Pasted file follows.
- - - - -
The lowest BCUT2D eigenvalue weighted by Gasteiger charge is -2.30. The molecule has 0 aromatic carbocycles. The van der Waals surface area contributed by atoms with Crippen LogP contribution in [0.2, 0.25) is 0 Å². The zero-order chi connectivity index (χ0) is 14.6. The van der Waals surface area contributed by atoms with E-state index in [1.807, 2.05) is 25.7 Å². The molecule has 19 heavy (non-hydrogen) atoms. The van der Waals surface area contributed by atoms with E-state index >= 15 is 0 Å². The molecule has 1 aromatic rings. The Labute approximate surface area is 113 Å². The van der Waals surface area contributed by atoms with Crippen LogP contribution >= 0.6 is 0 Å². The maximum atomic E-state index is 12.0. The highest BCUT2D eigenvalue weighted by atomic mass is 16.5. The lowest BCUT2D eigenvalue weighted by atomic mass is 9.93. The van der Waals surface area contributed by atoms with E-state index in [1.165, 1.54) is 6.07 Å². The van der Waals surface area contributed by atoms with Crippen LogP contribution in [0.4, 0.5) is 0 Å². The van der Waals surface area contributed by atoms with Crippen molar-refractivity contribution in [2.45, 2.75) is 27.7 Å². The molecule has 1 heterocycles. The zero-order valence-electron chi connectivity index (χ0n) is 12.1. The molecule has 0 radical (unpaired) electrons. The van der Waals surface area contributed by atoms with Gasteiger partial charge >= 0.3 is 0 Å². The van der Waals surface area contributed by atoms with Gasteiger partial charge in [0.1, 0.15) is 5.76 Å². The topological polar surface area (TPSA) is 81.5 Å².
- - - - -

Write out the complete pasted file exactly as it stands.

The lowest BCUT2D eigenvalue weighted by Gasteiger charge is -2.30. The molecule has 0 aromatic carbocycles. The van der Waals surface area contributed by atoms with Crippen LogP contribution in [0.2, 0.25) is 0 Å². The zero-order chi connectivity index (χ0) is 14.6. The van der Waals surface area contributed by atoms with E-state index in [1.807, 2.05) is 25.7 Å². The molecule has 19 heavy (non-hydrogen) atoms. The van der Waals surface area contributed by atoms with E-state index >= 15 is 0 Å². The molecule has 1 aromatic rings. The Labute approximate surface area is 113 Å². The van der Waals surface area contributed by atoms with Crippen LogP contribution >= 0.6 is 0 Å². The maximum atomic E-state index is 12.0. The highest BCUT2D eigenvalue weighted by atomic mass is 16.5. The lowest BCUT2D eigenvalue weighted by atomic mass is 9.93. The van der Waals surface area contributed by atoms with E-state index in [1.165, 1.54) is 6.07 Å². The van der Waals surface area contributed by atoms with Crippen LogP contribution in [0.4, 0.5) is 0 Å². The van der Waals surface area contributed by atoms with Crippen molar-refractivity contribution in [2.45, 2.75) is 27.7 Å². The molecule has 1 heterocycles. The zero-order valence-electron chi connectivity index (χ0n) is 12.1. The molecule has 0 radical (unpaired) electrons. The van der Waals surface area contributed by atoms with Gasteiger partial charge >= 0.3 is 0 Å². The van der Waals surface area contributed by atoms with Gasteiger partial charge in [0.1, 0.15) is 5.76 Å². The topological polar surface area (TPSA) is 81.5 Å².